Congestive heart failure is frightening indeed! One thing elderly caregivers need to realize is that a diagnosis of congestive heart failure does not mean that the nearly six million Americans that have this diagnosis have hearts that have stopped working altogether. In fact, there would not be the six million left to talk about!
The diagnosis of Congestive Heart Failure does mean that approximately 670,000 people annually have a heart that is pumping weaker than it normally would. The blood flow in the person’s heart and body is not only slower, but the blood pressure then builds in the heart as well. This means that the heart is unable to pump enough oxygen and nutrients throughout the body in order to meet its needs.
The result is that the chambers of the heart must stretch, thus holding more blood that is required to pump throughout the body. This blood then becomes stiff and thickened.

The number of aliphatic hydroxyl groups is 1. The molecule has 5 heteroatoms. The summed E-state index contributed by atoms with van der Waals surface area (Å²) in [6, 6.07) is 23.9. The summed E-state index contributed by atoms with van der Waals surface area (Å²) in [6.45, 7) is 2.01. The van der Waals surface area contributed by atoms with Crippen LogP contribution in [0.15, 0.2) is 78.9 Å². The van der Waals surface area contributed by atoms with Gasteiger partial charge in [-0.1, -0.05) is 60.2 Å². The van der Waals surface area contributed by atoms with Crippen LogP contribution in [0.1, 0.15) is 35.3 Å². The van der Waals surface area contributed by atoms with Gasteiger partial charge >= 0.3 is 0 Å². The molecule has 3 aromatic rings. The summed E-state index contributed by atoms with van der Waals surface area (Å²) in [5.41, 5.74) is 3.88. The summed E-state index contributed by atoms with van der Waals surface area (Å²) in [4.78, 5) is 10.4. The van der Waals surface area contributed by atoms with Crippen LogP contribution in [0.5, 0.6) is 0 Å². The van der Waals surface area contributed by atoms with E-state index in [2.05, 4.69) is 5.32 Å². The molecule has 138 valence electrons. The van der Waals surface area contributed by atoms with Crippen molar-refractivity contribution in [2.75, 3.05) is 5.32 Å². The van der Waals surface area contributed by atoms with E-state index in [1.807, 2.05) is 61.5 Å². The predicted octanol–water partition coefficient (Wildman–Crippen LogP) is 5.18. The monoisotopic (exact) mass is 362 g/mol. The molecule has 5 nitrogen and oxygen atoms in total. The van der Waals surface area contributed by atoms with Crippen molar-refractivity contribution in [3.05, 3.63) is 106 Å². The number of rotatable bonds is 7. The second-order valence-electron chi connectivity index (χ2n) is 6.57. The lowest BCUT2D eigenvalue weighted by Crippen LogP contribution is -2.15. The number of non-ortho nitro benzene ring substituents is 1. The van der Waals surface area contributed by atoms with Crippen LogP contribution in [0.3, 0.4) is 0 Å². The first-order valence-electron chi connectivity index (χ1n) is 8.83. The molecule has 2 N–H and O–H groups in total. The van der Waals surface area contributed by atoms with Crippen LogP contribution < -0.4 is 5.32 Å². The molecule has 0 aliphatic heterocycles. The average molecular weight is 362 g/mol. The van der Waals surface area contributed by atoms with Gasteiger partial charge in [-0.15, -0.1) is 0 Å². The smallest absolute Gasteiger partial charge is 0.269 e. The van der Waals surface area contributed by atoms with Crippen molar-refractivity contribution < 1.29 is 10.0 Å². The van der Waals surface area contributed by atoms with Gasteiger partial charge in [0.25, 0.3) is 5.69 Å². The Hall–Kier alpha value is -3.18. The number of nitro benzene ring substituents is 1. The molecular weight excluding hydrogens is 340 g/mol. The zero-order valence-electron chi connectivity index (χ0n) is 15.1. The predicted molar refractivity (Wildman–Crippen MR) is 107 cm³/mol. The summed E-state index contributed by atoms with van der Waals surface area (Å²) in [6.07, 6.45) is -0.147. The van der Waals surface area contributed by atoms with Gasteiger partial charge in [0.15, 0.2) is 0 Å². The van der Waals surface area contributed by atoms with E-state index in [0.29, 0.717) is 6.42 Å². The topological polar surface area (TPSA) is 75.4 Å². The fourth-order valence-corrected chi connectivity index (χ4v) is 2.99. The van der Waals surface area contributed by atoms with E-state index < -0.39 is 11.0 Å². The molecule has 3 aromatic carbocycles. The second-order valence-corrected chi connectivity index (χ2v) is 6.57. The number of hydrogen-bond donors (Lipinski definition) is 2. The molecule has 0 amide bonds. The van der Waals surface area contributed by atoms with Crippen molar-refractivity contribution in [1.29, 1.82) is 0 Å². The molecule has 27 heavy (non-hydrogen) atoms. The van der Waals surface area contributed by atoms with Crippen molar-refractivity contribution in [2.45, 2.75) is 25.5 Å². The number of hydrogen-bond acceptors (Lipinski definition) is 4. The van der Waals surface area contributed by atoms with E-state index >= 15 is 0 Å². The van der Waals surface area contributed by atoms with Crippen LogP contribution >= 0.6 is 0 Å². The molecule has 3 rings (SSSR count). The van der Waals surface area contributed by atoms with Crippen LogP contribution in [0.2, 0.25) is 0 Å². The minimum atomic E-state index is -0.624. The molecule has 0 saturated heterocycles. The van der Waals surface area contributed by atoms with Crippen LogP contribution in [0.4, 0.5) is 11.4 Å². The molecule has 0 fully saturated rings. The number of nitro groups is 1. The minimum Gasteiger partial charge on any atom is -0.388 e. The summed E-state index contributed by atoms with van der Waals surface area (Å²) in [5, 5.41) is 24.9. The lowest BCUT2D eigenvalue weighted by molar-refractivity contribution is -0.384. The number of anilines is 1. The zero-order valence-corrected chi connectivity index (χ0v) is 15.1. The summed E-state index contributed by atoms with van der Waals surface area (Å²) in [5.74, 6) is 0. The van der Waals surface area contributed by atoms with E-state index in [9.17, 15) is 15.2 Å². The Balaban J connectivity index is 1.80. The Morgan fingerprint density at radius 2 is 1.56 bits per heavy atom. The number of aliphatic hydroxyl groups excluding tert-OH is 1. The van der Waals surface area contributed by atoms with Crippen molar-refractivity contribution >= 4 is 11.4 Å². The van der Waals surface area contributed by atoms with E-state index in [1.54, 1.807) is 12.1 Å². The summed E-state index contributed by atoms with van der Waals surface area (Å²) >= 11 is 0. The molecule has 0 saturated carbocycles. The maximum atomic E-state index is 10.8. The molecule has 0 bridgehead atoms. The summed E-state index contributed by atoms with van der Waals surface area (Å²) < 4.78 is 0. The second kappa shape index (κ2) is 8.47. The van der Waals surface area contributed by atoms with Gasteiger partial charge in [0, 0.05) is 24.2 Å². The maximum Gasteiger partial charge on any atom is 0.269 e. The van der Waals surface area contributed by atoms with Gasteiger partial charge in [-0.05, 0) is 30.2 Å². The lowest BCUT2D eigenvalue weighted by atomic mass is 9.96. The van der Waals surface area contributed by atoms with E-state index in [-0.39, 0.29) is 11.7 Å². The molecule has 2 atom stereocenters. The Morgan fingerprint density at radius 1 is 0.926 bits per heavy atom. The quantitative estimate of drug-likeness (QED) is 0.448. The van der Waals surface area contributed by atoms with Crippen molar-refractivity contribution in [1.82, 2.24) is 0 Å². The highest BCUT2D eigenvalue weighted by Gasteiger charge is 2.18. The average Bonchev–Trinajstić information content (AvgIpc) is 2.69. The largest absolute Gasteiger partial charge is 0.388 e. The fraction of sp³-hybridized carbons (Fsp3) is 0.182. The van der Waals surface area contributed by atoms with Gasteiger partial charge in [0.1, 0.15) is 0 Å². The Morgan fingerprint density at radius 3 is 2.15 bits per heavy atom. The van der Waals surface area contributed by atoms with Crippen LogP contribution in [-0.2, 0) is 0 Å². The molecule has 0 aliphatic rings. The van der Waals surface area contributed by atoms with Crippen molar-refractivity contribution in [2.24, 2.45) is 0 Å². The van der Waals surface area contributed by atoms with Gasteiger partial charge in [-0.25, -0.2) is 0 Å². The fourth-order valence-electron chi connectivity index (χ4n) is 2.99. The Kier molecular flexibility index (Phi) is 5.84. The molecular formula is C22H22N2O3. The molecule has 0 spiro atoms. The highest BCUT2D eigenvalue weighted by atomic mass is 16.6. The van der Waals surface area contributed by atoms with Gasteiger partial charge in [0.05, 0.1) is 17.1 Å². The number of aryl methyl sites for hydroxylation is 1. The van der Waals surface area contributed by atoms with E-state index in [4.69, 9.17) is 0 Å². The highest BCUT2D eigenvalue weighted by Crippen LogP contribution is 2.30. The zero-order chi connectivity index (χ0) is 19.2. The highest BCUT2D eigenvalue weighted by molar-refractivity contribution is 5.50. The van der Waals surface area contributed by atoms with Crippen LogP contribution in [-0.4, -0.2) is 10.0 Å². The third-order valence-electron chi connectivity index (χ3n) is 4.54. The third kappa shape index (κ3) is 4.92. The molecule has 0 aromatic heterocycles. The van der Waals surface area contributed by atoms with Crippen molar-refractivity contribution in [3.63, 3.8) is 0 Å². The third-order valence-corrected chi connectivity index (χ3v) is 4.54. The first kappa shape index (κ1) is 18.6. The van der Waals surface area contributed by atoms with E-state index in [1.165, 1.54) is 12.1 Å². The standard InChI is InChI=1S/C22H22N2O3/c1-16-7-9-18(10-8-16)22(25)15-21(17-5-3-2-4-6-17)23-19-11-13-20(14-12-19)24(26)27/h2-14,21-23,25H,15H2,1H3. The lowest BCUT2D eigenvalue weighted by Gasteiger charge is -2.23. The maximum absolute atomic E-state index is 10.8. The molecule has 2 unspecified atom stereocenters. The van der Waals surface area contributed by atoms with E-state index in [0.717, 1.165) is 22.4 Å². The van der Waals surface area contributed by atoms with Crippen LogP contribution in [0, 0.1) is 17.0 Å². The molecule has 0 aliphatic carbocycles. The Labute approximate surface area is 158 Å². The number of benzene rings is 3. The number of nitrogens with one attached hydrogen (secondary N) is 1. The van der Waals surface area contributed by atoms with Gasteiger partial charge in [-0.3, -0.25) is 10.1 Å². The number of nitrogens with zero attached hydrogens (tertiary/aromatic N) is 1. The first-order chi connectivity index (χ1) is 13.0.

While the blood can then continue to move, the heart muscle walls will eventually weaken and not be able to pump as efficiently as they should. If this is the resulting factor, then the kidneys could very well respond in kind and cause the body to retain water/fluid and salt.
This water/fluid tends to begin building. It begins in the extremities; the arms, legs, ankles and feet. Then the lungs and other organs. The body becomes congested, thus congestive heart failure!
This is only the beginning of the learning process about Congestive Heart Failure. The more you know, the more you will be able to help your clients, thus showing them that With Age Comes Respect.